‘It represents the public opinion and the public voice. If we don’t get the paper out, then who’s going to hear it?’

Making sure that Turtle Island News made it to publication on Oct. 30 “wasn’t just about the newspaper,” said publisher Lynda Powless after its office building on Grand River Territory of the Six Nations was targeted in an arson attack in the early hours of Oct. 28.

“It represents the public opinion and the public voice. If we don’t get the paper out, then who’s going to hear it?”

Despite damage to much of its office building and the equipment inside, the Indigenous weekly did not suspend production. The paper was on the streets by 6 a.m. the following Wednesday, as usual. 

Police, fire and ambulance services arrived at the paper’s southern Ontario office at 5 a.m., said Powless. The police told her that a stolen truck was driven into the north end of the building before being doused in gasoline and ignited. 

The Canadian Association of Journalists denounced the attack in a statement Nov. 4.

“This is an unacceptable act of violence, we are deeply grateful no one was hurt,” said CAJ president Karyn Pugliese. “We wish to express deep admiration for the staff who are continuing to do important work.”

Powless told the Committee to Protect Journalists that when one of the paper’s reporters called the police to follow up on their investigation, “an officer said they were busy with other matters,” according to a post from the press freedom non-profit. Since no arrests have been made, she said “everyone is looking over their shoulder.”

“Six Nations police must thoroughly investigate the recent arson attack on the offices of the Turtle Island News and determine whether it was connected to the outlet’s reporting,” said Carlos Martínez de la Serna, program director at the CPJ, in the release. “Such incidents, with property damage, can have dire consequences for local media outlets, and we call on local authorities to find those responsible and hold them to account.”

Publishing meant “just getting done as quickly as we could, anyway we could,” Powless told J-Source. “And that’s what we did –– we pushed through to get it all done. Even though it meant sharing phones, sharing everything.”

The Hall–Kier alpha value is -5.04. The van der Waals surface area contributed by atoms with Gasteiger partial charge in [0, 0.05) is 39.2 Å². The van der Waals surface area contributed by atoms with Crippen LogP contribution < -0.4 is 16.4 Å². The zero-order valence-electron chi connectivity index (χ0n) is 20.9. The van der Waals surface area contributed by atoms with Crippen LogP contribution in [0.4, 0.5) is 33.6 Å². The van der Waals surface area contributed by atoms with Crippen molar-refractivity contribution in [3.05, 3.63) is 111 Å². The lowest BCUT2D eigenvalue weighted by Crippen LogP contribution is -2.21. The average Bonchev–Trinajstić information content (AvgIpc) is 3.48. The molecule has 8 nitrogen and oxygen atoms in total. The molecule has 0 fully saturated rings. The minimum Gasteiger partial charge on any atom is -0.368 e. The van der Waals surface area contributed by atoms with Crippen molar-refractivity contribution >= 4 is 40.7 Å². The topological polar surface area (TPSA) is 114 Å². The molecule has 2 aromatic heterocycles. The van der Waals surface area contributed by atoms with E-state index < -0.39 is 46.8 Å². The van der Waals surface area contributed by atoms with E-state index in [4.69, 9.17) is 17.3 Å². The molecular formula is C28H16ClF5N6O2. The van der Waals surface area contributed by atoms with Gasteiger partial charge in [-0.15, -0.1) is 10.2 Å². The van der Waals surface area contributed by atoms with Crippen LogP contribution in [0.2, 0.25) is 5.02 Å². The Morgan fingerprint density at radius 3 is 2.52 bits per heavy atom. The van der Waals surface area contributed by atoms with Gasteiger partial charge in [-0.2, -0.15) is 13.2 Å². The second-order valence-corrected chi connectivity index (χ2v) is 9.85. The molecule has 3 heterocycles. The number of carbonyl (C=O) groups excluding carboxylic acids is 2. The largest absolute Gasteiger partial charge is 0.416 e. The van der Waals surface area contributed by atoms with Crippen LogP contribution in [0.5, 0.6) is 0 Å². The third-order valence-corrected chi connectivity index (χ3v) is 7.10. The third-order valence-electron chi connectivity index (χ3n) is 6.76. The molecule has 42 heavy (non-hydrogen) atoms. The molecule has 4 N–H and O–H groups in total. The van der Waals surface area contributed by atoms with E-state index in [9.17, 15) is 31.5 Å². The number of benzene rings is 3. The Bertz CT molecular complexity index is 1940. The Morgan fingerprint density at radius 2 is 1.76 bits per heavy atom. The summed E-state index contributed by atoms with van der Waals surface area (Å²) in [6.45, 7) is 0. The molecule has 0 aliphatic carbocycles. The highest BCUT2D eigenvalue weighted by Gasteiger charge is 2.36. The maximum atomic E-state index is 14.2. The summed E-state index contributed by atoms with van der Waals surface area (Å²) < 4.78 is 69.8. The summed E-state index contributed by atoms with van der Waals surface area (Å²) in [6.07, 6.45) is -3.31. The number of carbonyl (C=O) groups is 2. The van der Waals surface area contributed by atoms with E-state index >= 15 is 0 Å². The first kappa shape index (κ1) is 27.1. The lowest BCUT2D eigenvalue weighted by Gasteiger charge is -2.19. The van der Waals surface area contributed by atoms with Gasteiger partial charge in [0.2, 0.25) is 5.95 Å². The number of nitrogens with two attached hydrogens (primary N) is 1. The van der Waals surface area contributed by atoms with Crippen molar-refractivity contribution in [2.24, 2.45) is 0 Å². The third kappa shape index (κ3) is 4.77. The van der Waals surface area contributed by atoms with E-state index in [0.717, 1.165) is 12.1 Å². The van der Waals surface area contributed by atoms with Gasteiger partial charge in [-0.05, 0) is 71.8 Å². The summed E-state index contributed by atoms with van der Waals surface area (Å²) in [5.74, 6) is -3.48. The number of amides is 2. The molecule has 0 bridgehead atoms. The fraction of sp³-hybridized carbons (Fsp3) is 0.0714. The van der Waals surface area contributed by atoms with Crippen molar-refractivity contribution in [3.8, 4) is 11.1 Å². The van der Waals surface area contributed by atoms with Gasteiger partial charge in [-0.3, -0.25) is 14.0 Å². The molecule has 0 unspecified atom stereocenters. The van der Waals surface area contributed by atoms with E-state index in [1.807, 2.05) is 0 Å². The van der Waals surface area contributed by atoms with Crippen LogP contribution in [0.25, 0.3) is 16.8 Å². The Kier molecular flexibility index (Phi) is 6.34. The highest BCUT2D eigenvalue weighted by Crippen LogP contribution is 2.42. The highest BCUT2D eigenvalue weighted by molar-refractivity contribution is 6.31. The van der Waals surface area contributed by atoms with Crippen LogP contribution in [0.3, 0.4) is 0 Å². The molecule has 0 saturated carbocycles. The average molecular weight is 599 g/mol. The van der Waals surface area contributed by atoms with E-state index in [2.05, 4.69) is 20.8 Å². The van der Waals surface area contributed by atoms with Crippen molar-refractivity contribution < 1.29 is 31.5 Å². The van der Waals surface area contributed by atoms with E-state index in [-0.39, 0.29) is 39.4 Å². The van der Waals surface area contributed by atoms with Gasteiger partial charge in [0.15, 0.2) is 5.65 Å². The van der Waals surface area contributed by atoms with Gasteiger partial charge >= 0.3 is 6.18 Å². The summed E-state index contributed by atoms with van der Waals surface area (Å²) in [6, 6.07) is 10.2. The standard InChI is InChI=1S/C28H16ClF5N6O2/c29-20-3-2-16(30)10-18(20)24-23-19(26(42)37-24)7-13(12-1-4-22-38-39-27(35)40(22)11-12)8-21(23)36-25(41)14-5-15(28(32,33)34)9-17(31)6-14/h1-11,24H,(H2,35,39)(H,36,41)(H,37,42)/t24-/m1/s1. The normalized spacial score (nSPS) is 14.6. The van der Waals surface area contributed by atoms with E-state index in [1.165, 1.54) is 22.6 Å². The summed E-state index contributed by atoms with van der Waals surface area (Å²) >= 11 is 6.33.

“We didn’t want to let them win,” said Turtle Island News reporter Justin Lethbridge of the attack on the paper’s office. Since his office computer was water-damaged in the effort to put out the fire, Lethbridge reported from his car using his laptop.  

“We lost half of our equipment. Our reporters have lost their computers, their desks. We’ve got three people sitting in one tiny area,” said Powless. “We’ve got people even working out of my office.”  

On Oct. 31, Turtle Island’s insurer estimated the attack caused $150,000 in damage. Some of the office’s charred ceiling and interior walls will have to be torn down and rebuilt, said Powless. “We do have insurance, but insurance never covers everything. So there are going to be additional costs, I have no doubt.” 

Powless said she hopes to appeal to her community to raise funds. They have already received “an outpouring of support” through phone calls and over Facebook. The Oct. 30 edition included a full-page thank you to the Turtle Island readership. 

As for the culprit, Powless said she’s completely perplexed as to who would want to attack the Turtle Island offices. “We’ve been mulling this over just ourselves and our staff, trying to figure out what the heck started this. We don’t know.”

Six Nations Police Services suggested that they may not be able to catch the culprit when they left the office around 9 a.m. the morning of the fire, said Powless. She said the security footage was too grainy, and that any other identifying evidence went up in flames. 

“I didn’t think we had done anything recently to cause anybody to get this angry with us,” she said. “I’d rather they send a letter to the editor.”

Six Nations Police did not respond to a request for comment from J-Source by the time of publication.

Turtle Island News is “Canada’s only national native weekly newspaper,” according to its website. The paper will be marking its 26th anniversary on Nov. 29. 

According to the paper’s website, Powless worked in mainstream media from “the CBC to national newspapers,” before creating Turtle Island in her home in 1994. Since then readership has grown to over 100,000.